The Dan Mullen era ended after nine years in Starkville. Mullen worked as the head coach for MSU football since arriving from a post as an offensive coordinator for the University of Florida in 2009. 

 

He left Starkville in late November to return to Florida, this time as a head coach. Mullen rejoins former Mississippi State University Athletic Director Scott Stricklin, who left the school for the same post at Florida in 2016. 

 

Mullen went 69-46 in his nine seasons in Starkville, after inheriting a program that went 32-65 in the eight years before he arrived. His record includes 2017's 8-4 regular season. 

 

Less than a week after Mullen's departure, MSU announced the hire of Pennsylvania State University offensive coordinator Joe Moorhead. 

 

 

 

Women's basketball soars 

 

The Mississippi State University women's basketball team enjoyed a year of unprecedented success in the 2016-17 season, eclipsing even expectations set by a strong 2015-16 season that ended in a Sweet Sixteen loss to the University of Connecticut. 

 

The Bulldogs returned to the postseason, notching victories over the University of Washington and Baylor University in the Sweet Sixteen and Elite Eight, respectively. They then avenged their loss against Connecticut with a 66-64 overtime victory in the Final Four in Dallas, Texas, thanks to a Morgan William buzzer-beater. The victory snapped Connecticut's nation-leading 111-game win streak. 

 

While the Bulldogs ultimately fell to the University of South Carolina, 67-55, in the national championship game, the postseason run was the best in program history. 

 

So far, the Bulldogs have started the 2017-18 campaign a perfect 14-0 as they head into Southeastern Conference play this evening at the University of Georgia. Only time will tell if they'll match or surpass last year's heights. 

 

 

 

Transitions at SOCSD 

 

The Starkville Oktibbeha Consolidated School District has experienced a year of transitions as several new faces have arrived on the district's administrative team. 

 

Former superintendent Lewis Holloway, who helmed the district since 2012, retired at the end of June. In March, trustees hired Eddie Peasant, a former assistant superintendent with the Tupelo School District, to follow Holloway as SOCSD's next superintendent.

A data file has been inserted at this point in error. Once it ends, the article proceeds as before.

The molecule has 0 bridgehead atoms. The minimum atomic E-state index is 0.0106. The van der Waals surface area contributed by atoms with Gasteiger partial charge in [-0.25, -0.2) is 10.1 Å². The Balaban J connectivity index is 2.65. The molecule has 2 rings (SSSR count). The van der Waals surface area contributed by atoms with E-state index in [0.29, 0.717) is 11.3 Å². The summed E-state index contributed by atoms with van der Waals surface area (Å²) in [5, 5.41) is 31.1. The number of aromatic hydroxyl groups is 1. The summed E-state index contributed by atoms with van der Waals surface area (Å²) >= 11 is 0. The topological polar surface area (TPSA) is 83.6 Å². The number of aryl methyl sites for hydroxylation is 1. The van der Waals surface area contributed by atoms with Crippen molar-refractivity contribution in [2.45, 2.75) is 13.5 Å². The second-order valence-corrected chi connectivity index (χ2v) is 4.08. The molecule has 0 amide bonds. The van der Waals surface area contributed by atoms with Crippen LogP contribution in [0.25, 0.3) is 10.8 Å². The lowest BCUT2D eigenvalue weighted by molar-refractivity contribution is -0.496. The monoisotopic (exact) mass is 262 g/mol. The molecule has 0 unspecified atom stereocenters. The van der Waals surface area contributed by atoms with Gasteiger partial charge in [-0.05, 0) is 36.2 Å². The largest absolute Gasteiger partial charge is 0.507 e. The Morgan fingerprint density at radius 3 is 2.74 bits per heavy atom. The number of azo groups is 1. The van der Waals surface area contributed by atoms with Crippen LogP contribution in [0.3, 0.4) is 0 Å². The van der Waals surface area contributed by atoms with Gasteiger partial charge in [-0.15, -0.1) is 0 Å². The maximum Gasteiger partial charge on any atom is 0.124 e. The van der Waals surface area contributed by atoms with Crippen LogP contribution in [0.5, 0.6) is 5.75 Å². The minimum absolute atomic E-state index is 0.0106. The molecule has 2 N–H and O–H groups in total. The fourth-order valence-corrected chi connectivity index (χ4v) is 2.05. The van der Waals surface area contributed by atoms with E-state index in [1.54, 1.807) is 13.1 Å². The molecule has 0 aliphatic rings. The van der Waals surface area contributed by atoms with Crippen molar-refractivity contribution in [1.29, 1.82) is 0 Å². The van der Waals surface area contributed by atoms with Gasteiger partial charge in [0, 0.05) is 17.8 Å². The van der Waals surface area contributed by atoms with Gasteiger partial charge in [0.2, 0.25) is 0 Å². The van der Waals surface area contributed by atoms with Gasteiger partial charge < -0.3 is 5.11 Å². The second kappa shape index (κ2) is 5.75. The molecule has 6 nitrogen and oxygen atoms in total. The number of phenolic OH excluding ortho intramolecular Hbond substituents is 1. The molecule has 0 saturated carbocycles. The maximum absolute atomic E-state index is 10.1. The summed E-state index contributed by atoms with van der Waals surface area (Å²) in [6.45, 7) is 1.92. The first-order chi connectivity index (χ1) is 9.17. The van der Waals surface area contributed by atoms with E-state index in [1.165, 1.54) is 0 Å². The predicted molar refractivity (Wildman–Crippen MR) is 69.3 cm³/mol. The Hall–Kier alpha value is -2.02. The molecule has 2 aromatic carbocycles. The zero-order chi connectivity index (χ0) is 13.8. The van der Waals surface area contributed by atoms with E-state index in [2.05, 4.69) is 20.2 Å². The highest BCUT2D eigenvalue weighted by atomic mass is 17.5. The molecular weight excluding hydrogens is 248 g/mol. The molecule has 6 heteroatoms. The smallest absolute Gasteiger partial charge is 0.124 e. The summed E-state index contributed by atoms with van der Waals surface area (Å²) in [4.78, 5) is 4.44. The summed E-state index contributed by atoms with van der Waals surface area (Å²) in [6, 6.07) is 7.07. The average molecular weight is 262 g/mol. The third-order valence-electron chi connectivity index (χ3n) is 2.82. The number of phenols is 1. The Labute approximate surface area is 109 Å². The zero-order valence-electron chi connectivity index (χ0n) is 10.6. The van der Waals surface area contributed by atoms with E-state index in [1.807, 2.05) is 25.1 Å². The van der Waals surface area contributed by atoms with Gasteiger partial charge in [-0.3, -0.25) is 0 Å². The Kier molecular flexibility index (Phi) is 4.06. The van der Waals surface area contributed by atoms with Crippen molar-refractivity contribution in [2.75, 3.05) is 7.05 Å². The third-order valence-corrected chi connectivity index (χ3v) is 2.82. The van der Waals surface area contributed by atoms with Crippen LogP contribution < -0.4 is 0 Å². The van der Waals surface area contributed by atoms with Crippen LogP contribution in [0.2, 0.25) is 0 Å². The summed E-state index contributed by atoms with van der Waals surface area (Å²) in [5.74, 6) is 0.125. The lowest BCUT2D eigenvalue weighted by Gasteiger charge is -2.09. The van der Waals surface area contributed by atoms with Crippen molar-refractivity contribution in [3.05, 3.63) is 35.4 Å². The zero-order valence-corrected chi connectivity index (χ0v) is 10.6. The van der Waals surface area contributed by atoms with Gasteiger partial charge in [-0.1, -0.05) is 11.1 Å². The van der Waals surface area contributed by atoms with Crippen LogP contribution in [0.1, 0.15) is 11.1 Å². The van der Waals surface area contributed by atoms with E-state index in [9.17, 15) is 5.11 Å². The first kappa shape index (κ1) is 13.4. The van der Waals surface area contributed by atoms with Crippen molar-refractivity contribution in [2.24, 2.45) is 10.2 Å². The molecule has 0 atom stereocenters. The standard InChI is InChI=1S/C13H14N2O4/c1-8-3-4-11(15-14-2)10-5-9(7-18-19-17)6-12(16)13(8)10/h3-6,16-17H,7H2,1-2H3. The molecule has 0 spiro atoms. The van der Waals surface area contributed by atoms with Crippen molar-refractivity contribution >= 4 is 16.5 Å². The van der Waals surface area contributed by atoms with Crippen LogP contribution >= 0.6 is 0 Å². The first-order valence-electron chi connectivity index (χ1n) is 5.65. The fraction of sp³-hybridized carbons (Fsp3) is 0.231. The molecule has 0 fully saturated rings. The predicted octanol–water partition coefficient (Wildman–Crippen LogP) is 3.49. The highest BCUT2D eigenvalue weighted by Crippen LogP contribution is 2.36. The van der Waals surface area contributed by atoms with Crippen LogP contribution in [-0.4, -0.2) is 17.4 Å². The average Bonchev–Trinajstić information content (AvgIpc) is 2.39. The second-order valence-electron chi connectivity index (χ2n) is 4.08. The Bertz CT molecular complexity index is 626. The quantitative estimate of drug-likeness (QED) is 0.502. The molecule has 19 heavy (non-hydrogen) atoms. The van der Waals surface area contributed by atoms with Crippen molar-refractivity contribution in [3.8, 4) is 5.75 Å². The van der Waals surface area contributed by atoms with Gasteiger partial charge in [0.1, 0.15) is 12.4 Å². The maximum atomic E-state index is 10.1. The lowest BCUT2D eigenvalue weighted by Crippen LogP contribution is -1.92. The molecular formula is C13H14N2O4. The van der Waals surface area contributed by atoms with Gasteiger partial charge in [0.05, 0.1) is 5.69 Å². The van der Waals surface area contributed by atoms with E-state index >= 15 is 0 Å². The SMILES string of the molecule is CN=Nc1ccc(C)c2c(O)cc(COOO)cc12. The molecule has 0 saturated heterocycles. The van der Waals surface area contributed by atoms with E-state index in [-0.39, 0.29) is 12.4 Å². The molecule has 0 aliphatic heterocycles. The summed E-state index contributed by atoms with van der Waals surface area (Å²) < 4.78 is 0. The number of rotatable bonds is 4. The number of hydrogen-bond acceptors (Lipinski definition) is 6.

Peasant took over the district in the summer. He was joined by new assistant superintendent Christy Maulding, who replaced former Assistant Superintendent of Curriculum and Education Jody Woodrum. 

 

More change is likely on the way for the district. Former Assistant Superintendent Toriano Holloway recently left SOCSD to head the Quitman School District as superintendent. His replacement has not yet been named. 

 

 

 

New police station opens 

 

The City of Starkville celebrated the opening of its new police station in October. The facility, which was completed after a $5.4 million renovation of the former city hall building, marks the end of a decades-long struggle for the city to find a permanent home for its police station, including a failed vote on a $8.45 million bond issue in 2011. 

 

The new station is the first standalone facility the city has had for its police force. Its opening allowed the reunification of the police department in one location, after being scattered across Starkville for more than a year while construction was underway. 

 

Even the new facility experienced some difficulty in opening. An opening ceremony originally planned for late June was scuttled when the city learned of standing water in the building's basement. Aldermen later authorized the facility's opening, though some work continued on the building. 

 

 

 

City, county forge ahead on industrial park 

 

Oktibbeha County and the City of Starkville have pushed ahead to provide a combined $14 million in public funding for an industrial park, despite a lingering legal challenge. 

 

The new industrial park sits on nearly 400 acres of land north of the Highway 82-Highway 389 intersection in north Starkville. Work is currently underway to clear the land of cultural artifacts. 

 

The park represents yet another effort by Starkville and Oktibbeha County to strengthen the local industrial base. Cornerstone Park, on Highway 25, has struggled to attract industrial tenants due to a lack of power capacity. Another effort for a 326-acre site, dubbed the Innovation District, was abandoned in 2015 due to the discovery of unexpected cultural artifacts on the site. 

 

Golden Triangle Development LINK CEO has said the park is presently on schedule, with plans to start partial marketing by June 2019 and full marketing by December 2019. 

 

Still, property owners near the park have challenged a rezoning decision by the Starkville Board of Aldermen. The Oktibbeha County Circuit Court has affirmed the city's decision, but the property owners have since appealed the matter to the state Supreme Court. That matter will likely continue to drag out in the months, if not years, to come.